CAIRO: As the sale of prayer beads – known in Egypt as ‘sibha’ – reaches its first, albeit lesser, peak in the holy fasting month of Ramadan, dealers prepare for their big boom season in three months during the Hajj.
The sibha, like the Christian rosary beads, helps worshippers keep count of the number the repetitions of prayers and supplication or praise of God or Prophet Mohamed called “dhikr or “tasbih.
The average sibha is made up of 33 beads, but longer ones may add up to 66 or 99 pieces. The number 99 derives its significance from the attributes of God, which also add up to 99.
Historically the use of sibhas was introduced by devout Sufis in the 13th century. The use of the sibhas (also referred to as a misbaha) to count prayers and recitations is an evolution of Prophet Mohamed’s practice of using the fingers of his right hand to keep track.
While in pretty wide use today, some hard-line Muslim scholars shun the sibha as an intolerable innovation (or bida’a in Arabic), preferring to stick to the exact method believed to have been practiced by Prophet Mohamed.
In Khan El Khalili the variety of bead strings on offer is stunning. Some of the most popular exclusive stores have been in business for over 120 years in.
With varying colors and sizes, prayer beads are also used at home as decorative items, especially the bigger ones, created specifically for that purpose.
Sibhas range in price from LE 1, mainly for the low-cost Chinese-made ones, to LE 300 for those made of semi-precious stones.
Sibhas made of plastic Chinese beads are the cheapest, while the glass ones sell for between LE 10 and LE 20. Ones made of sard beads cost about LE 40 and those made of yusr (black coral beads) could make a major dent in your wallet with a 33-piece sibha going for no less than LE120.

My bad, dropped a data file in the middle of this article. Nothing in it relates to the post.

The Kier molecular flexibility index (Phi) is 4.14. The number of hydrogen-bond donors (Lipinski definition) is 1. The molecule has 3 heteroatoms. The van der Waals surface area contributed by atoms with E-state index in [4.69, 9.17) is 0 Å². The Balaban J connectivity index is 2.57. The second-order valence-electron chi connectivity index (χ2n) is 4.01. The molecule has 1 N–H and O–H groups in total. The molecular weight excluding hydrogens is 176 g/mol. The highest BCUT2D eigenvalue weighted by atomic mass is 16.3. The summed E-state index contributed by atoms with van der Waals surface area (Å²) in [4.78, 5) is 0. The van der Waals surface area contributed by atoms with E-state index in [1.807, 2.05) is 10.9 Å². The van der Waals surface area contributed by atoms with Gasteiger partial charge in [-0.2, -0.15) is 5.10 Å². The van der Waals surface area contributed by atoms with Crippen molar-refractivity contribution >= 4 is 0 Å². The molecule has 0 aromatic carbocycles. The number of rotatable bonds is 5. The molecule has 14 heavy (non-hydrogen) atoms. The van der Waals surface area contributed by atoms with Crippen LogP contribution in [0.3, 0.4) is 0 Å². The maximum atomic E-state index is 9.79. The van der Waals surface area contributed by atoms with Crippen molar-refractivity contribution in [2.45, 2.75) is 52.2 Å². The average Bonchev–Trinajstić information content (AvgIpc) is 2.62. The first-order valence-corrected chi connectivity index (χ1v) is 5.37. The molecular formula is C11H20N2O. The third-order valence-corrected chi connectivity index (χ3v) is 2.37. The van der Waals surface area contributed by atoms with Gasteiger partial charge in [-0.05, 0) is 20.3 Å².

The price of an amber bead sibha can easily hit LE 300.
“All of our sibhas are locally made; it’s a traditional art that started in Cairo centuries ago, said Mohamed Qutb, a salesman at the Qutb and Sobhi Shop at the Khan.
“The art of sibha-making is exclusive to Egypt and a few other countries in the Middle East. Each of the owners of these outlets has a factory where sibhas are made of local or imported material, he added.
“We only import cheap Chinese sibhas because they are affordable to low-income groups, said Qutb.
Adel Hamdy, a souvenir shop owner at the Khan, exhibits a different collection of scented wooden sibhas.
“If you rub your favorite essential oil onto any of those, the sent will stick for a long time, he told Daily News Egypt.
“While the price of the average wooden sibha ranges between LE 30 and LE 40, the price would shoot up to LE 300 or LE 400 if the beads are inlaid with silver, he said as he flashed one sibha with each bead shining with one of God’s attributes written in silver.
According to Qutb and other sibha merchants, pilgrims getting ready for the Hajj buy sibhas before and after they go to Mecca.
But it isn t a matter of price that compels some of the pilgrims to buy sibhas from Cairo not Mecca, one assistant at the Kahraman Bank told Daily News Egypt.
The prices of sibhas in both Egypt and Saudi Arabia are identical, but people prefer to buy them here to avoid paying for excess baggage and customs duties, he said.
“Few people realize that sibhas sold in Saudi Arabia are actually made in Egypt.